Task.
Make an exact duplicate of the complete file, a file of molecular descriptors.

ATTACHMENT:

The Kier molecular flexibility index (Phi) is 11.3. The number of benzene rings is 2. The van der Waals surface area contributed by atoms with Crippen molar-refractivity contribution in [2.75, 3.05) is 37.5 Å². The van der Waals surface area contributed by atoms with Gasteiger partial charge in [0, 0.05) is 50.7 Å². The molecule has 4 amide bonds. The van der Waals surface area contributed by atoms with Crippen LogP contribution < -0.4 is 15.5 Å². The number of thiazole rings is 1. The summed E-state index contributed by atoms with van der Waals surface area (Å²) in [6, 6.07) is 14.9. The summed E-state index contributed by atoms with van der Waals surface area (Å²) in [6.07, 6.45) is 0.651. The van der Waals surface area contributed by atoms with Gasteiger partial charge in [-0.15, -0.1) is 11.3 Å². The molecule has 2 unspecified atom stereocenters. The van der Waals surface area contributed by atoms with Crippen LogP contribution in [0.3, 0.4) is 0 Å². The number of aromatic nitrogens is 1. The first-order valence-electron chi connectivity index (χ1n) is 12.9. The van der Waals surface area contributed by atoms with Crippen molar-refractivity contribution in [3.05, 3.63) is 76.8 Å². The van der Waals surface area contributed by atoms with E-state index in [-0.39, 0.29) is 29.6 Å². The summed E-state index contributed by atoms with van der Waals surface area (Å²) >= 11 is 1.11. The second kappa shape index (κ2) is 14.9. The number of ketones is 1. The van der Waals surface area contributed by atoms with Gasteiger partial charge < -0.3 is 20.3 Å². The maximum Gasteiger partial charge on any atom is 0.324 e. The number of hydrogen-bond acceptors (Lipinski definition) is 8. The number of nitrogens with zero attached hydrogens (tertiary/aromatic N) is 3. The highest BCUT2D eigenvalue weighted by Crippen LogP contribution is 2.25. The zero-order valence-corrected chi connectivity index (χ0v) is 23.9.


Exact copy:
The Kier molecular flexibility index (Phi) is 11.3. The number of benzene rings is 2. The van der Waals surface area contributed by atoms with Crippen molar-refractivity contribution in [2.75, 3.05) is 37.5 Å². The van der Waals surface area contributed by atoms with Gasteiger partial charge in [0, 0.05) is 50.7 Å². The molecule has 4 amide bonds. The van der Waals surface area contributed by atoms with Crippen LogP contribution < -0.4 is 15.5 Å². The number of thiazole rings is 1. The summed E-state index contributed by atoms with van der Waals surface area (Å²) in [6, 6.07) is 14.9. The summed E-state index contributed by atoms with van der Waals surface area (Å²) in [6.07, 6.45) is 0.651. The van der Waals surface area contributed by atoms with Gasteiger partial charge in [-0.15, -0.1) is 11.3 Å². The molecule has 2 unspecified atom stereocenters. The van der Waals surface area contributed by atoms with Crippen LogP contribution in [0.3, 0.4) is 0 Å². The number of aromatic nitrogens is 1. The first-order valence-electron chi connectivity index (χ1n) is 12.9. The van der Waals surface area contributed by atoms with Crippen molar-refractivity contribution in [3.05, 3.63) is 76.8 Å². The van der Waals surface area contributed by atoms with E-state index in [-0.39, 0.29) is 29.6 Å². The summed E-state index contributed by atoms with van der Waals surface area (Å²) >= 11 is 1.11. The second kappa shape index (κ2) is 14.9. The number of ketones is 1. The van der Waals surface area contributed by atoms with Gasteiger partial charge < -0.3 is 20.3 Å². The maximum Gasteiger partial charge on any atom is 0.324 e. The number of hydrogen-bond acceptors (Lipinski definition) is 8. The number of nitrogens with zero attached hydrogens (tertiary/aromatic N) is 3. The highest BCUT2D eigenvalue weighted by Crippen LogP contribution is 2.25. The zero-order valence-corrected chi connectivity index (χ0v) is 23.9.